I have only a couple of small complaints. The buttonholes and buttons are so well blended into the towel pattern that it's sometimes hard to locate them. That may be just a function of the pattern I selected, a design called Key Mykonos which I choose in memory of our recent vacation in Greece. And as I'm, shall we say altitudinally-challenged, a corner of the Simple Sarong drags on the ground when it's wrapped at my waist. I solved that by pulling up the excess fabric and tucking it in around the waistband.

Aside from those minor drawbacks, this changing towel is a keeper. It's an actual towel so it's nicely absorbent, it lets me change easily, and I can wear it home as a sarong. The Simple Sarong is now an essential part of my surfing kit.
Photo from the Simple Sarongs website, showing how to wrap

Tomorrow is a Better Day...

... because the summer crowds will be gone. But I still stole a few fun waves from the pack.

04 September 2015

Global Waves

Fun wind-choppy surf with only one other guy ahead of the Labor Day crowds.
Then I spent the afternoon searching out the best flights to London! I'm going to the Global Wave Conference next month to represent San Diego Surfrider and spread the word about our Ocean Friendly Restaurants campaign. Excited for the opportunity and the bonus of surfing in Cornwall! 

30 August 2015

Las Gaviotas

Night had not yet yielded to day when Jason and I arrived at Jon's house to begin our expedition across the border to surf in Baja. Jon had mis-set his alarm and the house was dark, but my deliberate pounding steps on the entry deck woke him. Soon we'd loaded our gear into his Jeep, strapped the boards on top, and pointed south.
The day was still new when we turned into the gated community of Las Gaviotas ("The Seagulls")  where a few of Jon's friends had rented a house. Access to the break out front is generally limited to people in the community, yet there were already close to twenty surfers in the water by the time we paddled out. Fortunately the numbers dropped steadily over the more than two hours we were in the water and it never seemed too crowded.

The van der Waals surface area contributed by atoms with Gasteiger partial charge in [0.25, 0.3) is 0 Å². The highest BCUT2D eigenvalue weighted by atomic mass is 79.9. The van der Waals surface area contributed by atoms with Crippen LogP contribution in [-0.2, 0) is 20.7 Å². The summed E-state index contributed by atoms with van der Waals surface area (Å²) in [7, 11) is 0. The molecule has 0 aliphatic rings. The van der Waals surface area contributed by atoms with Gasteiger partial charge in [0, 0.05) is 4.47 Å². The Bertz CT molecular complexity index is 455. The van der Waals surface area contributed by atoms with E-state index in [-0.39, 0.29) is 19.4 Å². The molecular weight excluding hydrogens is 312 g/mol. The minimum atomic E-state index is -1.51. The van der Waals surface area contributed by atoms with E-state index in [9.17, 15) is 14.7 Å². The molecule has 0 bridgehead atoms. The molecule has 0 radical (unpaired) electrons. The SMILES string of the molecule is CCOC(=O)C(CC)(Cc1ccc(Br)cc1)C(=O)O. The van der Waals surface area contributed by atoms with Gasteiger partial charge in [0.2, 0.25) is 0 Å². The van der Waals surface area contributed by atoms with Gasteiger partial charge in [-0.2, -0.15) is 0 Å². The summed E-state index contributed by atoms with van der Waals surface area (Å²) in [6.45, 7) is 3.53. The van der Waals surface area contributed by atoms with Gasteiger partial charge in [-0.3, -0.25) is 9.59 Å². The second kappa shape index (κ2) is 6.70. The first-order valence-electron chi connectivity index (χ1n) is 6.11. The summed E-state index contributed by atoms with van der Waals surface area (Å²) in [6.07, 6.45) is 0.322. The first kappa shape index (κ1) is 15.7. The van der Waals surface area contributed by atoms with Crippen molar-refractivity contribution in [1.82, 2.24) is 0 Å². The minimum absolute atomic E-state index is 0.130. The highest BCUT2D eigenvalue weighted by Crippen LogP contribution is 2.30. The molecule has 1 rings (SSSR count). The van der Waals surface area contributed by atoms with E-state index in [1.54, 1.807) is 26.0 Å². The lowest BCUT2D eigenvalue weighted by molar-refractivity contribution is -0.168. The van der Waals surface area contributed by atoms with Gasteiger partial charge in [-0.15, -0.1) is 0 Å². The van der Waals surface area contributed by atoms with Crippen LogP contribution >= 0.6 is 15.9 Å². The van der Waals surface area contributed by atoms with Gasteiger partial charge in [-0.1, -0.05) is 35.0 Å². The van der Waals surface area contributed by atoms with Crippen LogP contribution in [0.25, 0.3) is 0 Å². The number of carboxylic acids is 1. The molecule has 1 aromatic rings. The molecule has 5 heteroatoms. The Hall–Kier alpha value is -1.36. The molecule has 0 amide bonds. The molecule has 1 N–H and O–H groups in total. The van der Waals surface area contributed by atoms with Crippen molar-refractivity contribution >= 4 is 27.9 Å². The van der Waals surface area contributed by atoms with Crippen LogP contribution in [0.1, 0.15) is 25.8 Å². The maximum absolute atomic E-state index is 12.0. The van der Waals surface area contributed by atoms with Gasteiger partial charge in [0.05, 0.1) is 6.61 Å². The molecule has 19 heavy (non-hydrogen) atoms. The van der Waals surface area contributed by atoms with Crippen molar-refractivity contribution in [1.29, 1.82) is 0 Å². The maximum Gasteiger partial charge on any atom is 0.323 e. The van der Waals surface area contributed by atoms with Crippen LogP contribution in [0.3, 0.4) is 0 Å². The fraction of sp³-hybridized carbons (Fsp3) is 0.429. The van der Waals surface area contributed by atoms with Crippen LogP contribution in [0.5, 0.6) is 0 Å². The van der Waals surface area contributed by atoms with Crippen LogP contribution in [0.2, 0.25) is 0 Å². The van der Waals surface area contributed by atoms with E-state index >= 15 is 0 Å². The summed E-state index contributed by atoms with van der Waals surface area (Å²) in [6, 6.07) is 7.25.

Jon's friend jumped off that rock; we walked to the beach
The waves were head-high with some power. I'd brought my 6'2" since my shortboard didn't get me into any decent waves the last (and only other) time I surfed Baja and the tide was rapidly filling in to a high high. The first wave I caught steepened faster than expected and swept me off my feet. After that, I rode a lot more with better success. Several were really fun and put a grin on my face.

It was Jon's first time surfing in months, after he'd badly hurt his wrist. When he was in position for his first wave, all four of us yielded and called him into it, then hooted when he popped up and rode. So stoked for him! I can only imagine how good that must've felt.

A few times during the session I was punished on the inside, glad of my booties for the rocks I felt underfoot near shore.
Once I was stuck on the treadmill for at least five minutes before I could scratch my way back to my friends in the lineup.
"I asked the ocean for a lull but didn't get one," I told Jon, who's fluent in Spanish (whereas I only studied it for two years long ago in escuela secundaria). "Maybe I need to say it in Spanish. Que es la palabra?" 
"Tranquilo," he said. 
Or "siesta," Jason called from farther away. 
"No!" I said. "The ocean's been taking a siesta for weeks. We don't want any more siestas."
Jon's Jeep, and Jason waiting on the street in the gated community
The thermometer on the bottom of my surfboard read 73° but when a light breeze came up, I started to shiver a little in my 2-mil long jane. After more than two hours, we caught our last waves in. Mine was a right, heading back toward the beach. I had a nice run on the face but it ran out of energy before taking me all the way, so I belly-rode whitewater to shore and washed up happy and tired and stoked.
View from Las Rocas, our post-surf second-breakfast spot